Why? Audiences appreciate not having to sift through information to find out what they need to know. Ambiguity can be seen as a failure to understand the material or literature, so it tends to be frowned upon.
Use medium certainty
When you’re writing, it’s easy to introduce bias and your own personal opinion. You need to do all you can to avoid that. Western academic audiences value neutral, impartial reflection.
Remember, the PhD is a largely scientific exercise. You are required to reach conclusions objectively and on the basis of logical analysis. If you aren’t neutral when you discuss your research design, for example, you’ll end up with a project that has built-in bias. That won’t go down well with your examiners. Nor will a misrepresentation of your findings because you’ve introduced personal bias and value judgements.
Sure, you might think that it’s impossible to completely distance yourself from your research but that’s not the point. The issue here is that you need to see things for what they are. Don’t judge your findings because of a personal preconception. Use a scientific, rational approach instead. Don’t choose a method because you love it. Choose it because it’s the most appropriate for your aims. Don’t discredit a finding because it conflicts with a personal belief.
Separate yourself, as much as you can.
Your PhD thesis.
All on one page.
Use our free PhD structure template to quickly visualise every element of your thesis.
Quick Fixes To Improve Your Writing Today
Spot your mistakes
Try and think about what mistakes you make most frequently. If you’ve ever had your work proofread, have a look at the changes that the proofreader made. Can you spot any patterns? If you can, make a note of them and see if you can learn them.
When you write something new, take another read through it, paying attention to these common mistakes.
Read it out loud – it helps.
Read, read, read
Spend time each week reading well-written journal articles or book chapters. Carefully consider how they have been written.
Often the problem with writing English in a second language isn’t just spelling or grammar, but sentence structure and academic tone.
- How have they structured their introduction?
- How have they structured the article as a whole?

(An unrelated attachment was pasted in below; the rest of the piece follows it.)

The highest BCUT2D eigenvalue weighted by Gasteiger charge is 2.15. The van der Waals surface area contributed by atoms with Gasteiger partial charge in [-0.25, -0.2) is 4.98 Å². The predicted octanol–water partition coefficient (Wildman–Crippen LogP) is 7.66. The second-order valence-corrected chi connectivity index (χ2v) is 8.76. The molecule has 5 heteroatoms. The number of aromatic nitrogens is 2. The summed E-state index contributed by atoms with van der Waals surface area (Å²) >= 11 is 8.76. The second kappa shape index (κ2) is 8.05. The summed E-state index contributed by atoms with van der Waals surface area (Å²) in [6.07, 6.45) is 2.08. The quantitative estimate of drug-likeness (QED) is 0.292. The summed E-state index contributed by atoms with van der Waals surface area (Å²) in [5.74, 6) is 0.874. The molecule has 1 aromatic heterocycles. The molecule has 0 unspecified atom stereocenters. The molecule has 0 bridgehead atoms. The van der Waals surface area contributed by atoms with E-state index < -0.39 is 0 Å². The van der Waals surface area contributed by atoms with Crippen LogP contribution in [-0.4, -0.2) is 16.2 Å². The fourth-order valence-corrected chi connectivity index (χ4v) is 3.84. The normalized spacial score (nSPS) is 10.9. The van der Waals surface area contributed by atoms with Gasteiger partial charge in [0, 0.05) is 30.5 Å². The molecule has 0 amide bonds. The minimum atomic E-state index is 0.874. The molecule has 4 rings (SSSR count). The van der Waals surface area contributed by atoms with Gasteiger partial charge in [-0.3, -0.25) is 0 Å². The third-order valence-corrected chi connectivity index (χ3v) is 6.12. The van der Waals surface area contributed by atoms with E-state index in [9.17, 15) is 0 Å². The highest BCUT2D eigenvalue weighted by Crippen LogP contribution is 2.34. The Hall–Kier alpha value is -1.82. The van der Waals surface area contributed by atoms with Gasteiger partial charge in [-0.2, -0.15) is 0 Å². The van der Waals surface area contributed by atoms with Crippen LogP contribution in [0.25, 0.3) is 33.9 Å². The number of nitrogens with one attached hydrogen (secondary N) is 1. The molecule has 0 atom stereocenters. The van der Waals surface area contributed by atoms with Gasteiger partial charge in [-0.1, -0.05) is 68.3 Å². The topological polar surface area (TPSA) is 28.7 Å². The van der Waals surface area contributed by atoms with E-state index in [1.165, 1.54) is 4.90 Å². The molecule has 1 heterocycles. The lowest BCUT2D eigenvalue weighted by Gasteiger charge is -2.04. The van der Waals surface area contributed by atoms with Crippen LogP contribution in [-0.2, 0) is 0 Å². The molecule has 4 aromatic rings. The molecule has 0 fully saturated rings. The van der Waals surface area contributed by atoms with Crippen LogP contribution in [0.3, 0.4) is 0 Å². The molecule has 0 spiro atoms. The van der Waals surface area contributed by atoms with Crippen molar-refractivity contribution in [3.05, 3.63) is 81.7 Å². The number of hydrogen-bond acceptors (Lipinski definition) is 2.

- Do they use long sentences with lots of commas or do they keep their sentences short?
- How do they conclude?
Thinking carefully about these things will help you understand your own writing. How do you introduce your argument? How do you structure your introduction? How does that compare? Is there anything you can learn?
Write as much as possible
Write as much as possible. The more you practice, the better you will become, especially if you’re having your work checked by a proofreader, taking note of their suggestions for changes and keeping an eye out for repeated mistakes and patterns. Writing PhD chapters as early as possible is good practice anyway, so it’s a double-win.
Write in English, but if you get stuck on a word include it in your first language
Bigger is not always better
Conclusion: Where To Go For Help
If you’re an ESL PhD student struggling to write their PhD remember this one thing: your struggle is no reflection of your competence and skill. It is a reflection of the unique challenges you face as an ESL writer. With time, dedication and perseverance you can improve your writing. Our tips and infographic are part of that journey, but there are other places you can turn to.
I recommend Purdue’s Online Writing Lab. It’s a great resource for both ESL and non-ESL writers. It contains lots of easy to read, clear and useful guides and tips.
You may also want to check out your university’s resources, if they’re available to you. Many universities run ESL writing courses. They aren’t perfect, but they’re often free.
You may also want to check out our very own PhD Knowledge Base. It’s written for both non-ESL and ESL PhD students, but it contains lots of useful advice to help you clarify your thoughts, structure your PhD and improve your writing.
What are the things you struggle with the most when writing? Leave a comment below.